Covering the Front and Back Pages of the Newspaper
May 18, 2005
BLOG: Quick Links 5/18/05
*Josh Marshall writes a surprisingly spin-free review of David McCullough's new book on George Washington, but in the course of it, he touches on the clash between the modern cult of authenticity and the way Washington forced himself to play a continuous role, that of the larger-than-life heroic figure, and the benefits that role had for his leadership of the nation in times of crisis. Nobody measures up to Washington, of course, but it's hard to read this and not think of more modern presidents - Reagan, Bush, FDR - who knew the importance of maintaining a consistent public persona (Clinton too had the ability to "put on" who he wanted to be in public, but what Clinton lacked was the constancy to make that public persona convincing - while the others succeeded by forcing themselves to be the same under every circumstance, Clinton's gift was to be different in every circumstance).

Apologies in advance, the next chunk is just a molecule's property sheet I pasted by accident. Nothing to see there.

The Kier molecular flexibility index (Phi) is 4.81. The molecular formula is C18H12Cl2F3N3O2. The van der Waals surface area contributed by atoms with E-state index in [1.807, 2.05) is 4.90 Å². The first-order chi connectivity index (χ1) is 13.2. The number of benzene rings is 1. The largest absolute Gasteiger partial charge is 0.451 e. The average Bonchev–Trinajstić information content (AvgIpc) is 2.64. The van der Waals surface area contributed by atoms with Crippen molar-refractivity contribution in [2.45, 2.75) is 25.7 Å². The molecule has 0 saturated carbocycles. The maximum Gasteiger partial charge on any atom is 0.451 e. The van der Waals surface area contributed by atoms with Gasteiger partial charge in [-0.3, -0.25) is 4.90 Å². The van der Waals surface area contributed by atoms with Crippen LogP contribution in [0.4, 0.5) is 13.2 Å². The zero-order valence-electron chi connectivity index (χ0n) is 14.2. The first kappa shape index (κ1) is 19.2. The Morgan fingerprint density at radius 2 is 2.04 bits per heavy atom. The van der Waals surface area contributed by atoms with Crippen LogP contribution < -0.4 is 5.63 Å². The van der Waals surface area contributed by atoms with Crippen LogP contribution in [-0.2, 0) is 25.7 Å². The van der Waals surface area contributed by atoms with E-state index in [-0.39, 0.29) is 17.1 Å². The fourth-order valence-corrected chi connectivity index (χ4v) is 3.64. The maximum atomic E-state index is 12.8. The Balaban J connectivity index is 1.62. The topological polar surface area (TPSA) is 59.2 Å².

*On a related note, I can't stand articles like this one, on Bruce Springsteen, that trash a performer for inauthenticity for making that kind of effort to have a consistent public persona. Typical critic to love all Bruce's acoustic albums and not the really good stuff. This is implausible:
From the post-Landau period, the harrowing masterpiece Nebraska is the only record you can push on the nonbelievers, followed by the grossly underrated Tunnel of Love.
Um, no - he seems to have forgotten in this passage that Born in the USA had 7 top-10 hits on Top 40 Radio. (My wife doesn't love Bruce but she loved The Rising). I regard Nebraska more as fodder for the hardest-core Bruce fans; I've never met anyone who said it was their favorite Bruce record. On the other hand, he's right that Darkness on the Edge of Town is the album that separates true Bruce fans from the rest of the world. The new album doesn't have any really good songs, but has a few that are OK - Maria's Bed, Leah, and Long Time Comin' are all pretty good tunes. As for "All the Way Home," I preferred the original Southside Johnny version.
*John Fund wants to know why we don't use more commissions like the military base-closing commission. He has a point, although such commissions can only work in similar circumstances: when Congress agrees to overall spending cuts but can't agree on where to find them.